Chapter XVII. A Bunch of Letters

When people went down to breakfast the next morning they found a card hanging on the office door with a half dozen new rules on it, and when I went out to the spring-house the guests were having an indignation meeting in the sun parlor, with the bishop in the chair, and Senator Biggs, so wobbly he could hardly stand, making a speech.

I tried to see Mr. Pierce, but early as it was he had gone for a walk, taking Arabella with him. So I called a conference at the shelter-house--Miss Patty, Mr. and Mrs. Van Alstyne, Mr. and Mrs. Dick, and myself. Mrs. Dick wasn't dressed, but she sat up on the edge of her cot in her dressing-gown, with her feet on the soap box, and yawned. As we didn't have enough chairs, Miss Patty jerked the soap box away and made me sit down. Mr. Dick was getting breakfast.

We were in a tight place and we knew it.

"He is making it as hard for us as he can," Mrs. Sam declared. "The idea of having the card-room lights put out at midnight, and the breakfast room closed at ten! Nobody gets up at that hour."

"He was to come here every evening for orders," said Mr. Dick, measuring ground coffee with a tablespoon, as I had showed him. "He came just once, and as for orders--well, he gave 'em to me!"

But Miss Patty was always fair.

"I loathe him," she asserted. "I want to quarrel with him the minute I see him. He--he is presumptuous to the point of impertinence--but he's honest: he thinks we're all hypocrites-- those that are well and those that are sick or think they are-- and he hates hypocrisy."

Everybody talked at once, then, and she listened.

"Very well," she said. "I'll amend it. We're not all hypocrites. My motives in all this are perfectly clear--and selfish."

"You and old Pierce would make a fine team, Pat," Mrs. Dick remarked with a yawn. "I like hypocrites myself. They're so comfy. But if you're not above advice, Pat, you'll have Aunt Honoria break her neck or something--anything to get father back to town. Something is going to explode, and Oskar doesn't like to be agitated."

She curled up on the cot with that and went sound asleep. The rest of us had coffee and talked, but there wasn't anything to do. As Mr. Sam said, Mr. Pierce didn't want to stay, anyhow, and as likely as not if we went to him in a body and told him he must come to the shelter-house for instructions, and be suave and gentle when he was called down by the guests about the steam- pipes making a racket, he'd probably prefer to go down to the village and take Doctor Barnes' place washing dishes at the station. That wouldn't call for any particular mildness.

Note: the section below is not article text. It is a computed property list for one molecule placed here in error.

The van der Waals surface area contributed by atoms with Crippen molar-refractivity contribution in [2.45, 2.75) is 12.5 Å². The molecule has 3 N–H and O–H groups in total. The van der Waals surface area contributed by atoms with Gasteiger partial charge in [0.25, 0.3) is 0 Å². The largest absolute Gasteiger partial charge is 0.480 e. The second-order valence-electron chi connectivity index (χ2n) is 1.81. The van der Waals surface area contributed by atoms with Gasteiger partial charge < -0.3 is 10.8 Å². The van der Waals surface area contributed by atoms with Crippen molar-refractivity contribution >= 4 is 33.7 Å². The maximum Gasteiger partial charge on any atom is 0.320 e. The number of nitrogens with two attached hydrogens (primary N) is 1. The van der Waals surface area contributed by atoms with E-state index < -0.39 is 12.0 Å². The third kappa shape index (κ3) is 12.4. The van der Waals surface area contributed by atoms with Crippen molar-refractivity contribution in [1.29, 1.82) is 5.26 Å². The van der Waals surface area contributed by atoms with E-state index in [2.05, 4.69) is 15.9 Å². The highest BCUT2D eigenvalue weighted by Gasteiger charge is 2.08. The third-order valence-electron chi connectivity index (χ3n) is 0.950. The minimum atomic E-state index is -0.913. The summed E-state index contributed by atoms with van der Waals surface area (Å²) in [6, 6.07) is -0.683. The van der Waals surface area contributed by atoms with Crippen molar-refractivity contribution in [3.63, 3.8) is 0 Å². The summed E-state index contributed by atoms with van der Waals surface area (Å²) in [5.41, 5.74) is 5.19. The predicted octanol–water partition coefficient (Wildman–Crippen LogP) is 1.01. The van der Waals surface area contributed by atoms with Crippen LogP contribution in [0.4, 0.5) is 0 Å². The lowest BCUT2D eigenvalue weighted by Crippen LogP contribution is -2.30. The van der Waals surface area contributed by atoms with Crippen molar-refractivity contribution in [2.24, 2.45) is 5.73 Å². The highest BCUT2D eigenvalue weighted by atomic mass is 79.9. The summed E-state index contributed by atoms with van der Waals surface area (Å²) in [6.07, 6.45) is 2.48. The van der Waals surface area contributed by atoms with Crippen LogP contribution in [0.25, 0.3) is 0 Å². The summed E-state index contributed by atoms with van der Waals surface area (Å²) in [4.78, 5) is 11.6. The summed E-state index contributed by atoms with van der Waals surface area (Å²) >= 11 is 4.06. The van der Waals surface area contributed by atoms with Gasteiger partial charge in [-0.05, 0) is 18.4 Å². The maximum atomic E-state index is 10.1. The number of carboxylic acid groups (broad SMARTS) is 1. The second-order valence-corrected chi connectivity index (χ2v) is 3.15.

But he settled it by appearing himself. He came across the snow from the direction of Mount Hope, and he had a pair of skees over his shoulder. (At that time I didn't even know the name of the things, but I learned enough about them later.) I must say he looked very well beside Mr. Dick, who wasn't very large, anyhow, and who hadn't had time to put on his collar, and Mr. Sam, who's always thin and sallow and never takes a step he doesn't have to.

I let him in, and when he saw us all there he started and hesitated.

"Come in, Pierce," Mr. Sam said. "We've just been talking about you."

He came in, but he didn't look very comfortable.

"What have you decided to do with me?" he asked. "Put me under restraint?"

He was unbuttoning his sweater, and now he took out two of the smallest rabbits I ever saw and held them up by the ears. Miss Patty gave a little cry and took them, cuddling them in her lap.

"They're starving and almost frozen, poor little devils," he said. "I found them near where I shot the mother last night, Minnie, and by way of atonement I'm going to adopt them."

Well, although the minute before they'd all been wishing they'd never seen him, they pretty nearly ate him up. Miss Patty held the rabbits, so we all had turns at feeding them warm milk with a teaspoon and patting their pink noses. When it came Mr. Pierce's turn they were about full up, so he curled his big body on the floor at Miss Patty's feet and talked to the rabbits and looked at her. He had one of those faces that's got every emotion marked on it as clear as a barometer--when he was mad his face was mad all over, and when he was pleased he glowed to the tips of his ears. And he was pleased that morning.

But, of course, he had to be set right about the sanatorium, and Mr. Sam began it. Mr. Pierce listened, sitting on the floor and looking puzzled and more and more unhappy. Finally he got up and drew a long breath.

"Exactly," he agreed. "I know you are all right and I'm wrong-- according to your way of thinking. But if these people want to be well, why should I encourage them to do the wrong thing? They eat too much, they don't exercise"--he turned to Mr. Van Alstyne.

"Why, do you know, I asked a half dozen of the men--one after the other--to go skeeing with me this morning and not one of them accepted!"

"Really!" Mr. Sam exclaimed mockingly.

"What can you do with people like that?" Mr. Pierce went on. "They don't want to be well; they're all hypocrites. Look at that man Biggs! I'll lay you ten to one that after fasting five days and then stealing a whole chicken, a dozen oysters and Lord knows what else, now that he's sick, he'll hold it against me."

"He's not holding anything," I objected.

"Because he is a hypocrite--" Mr. Sam began.

"That's not the point, Pierce," Mr. Dick broke in importantly. "You were to come here for orders and you haven't done it. You're running this place for me, not for yourself."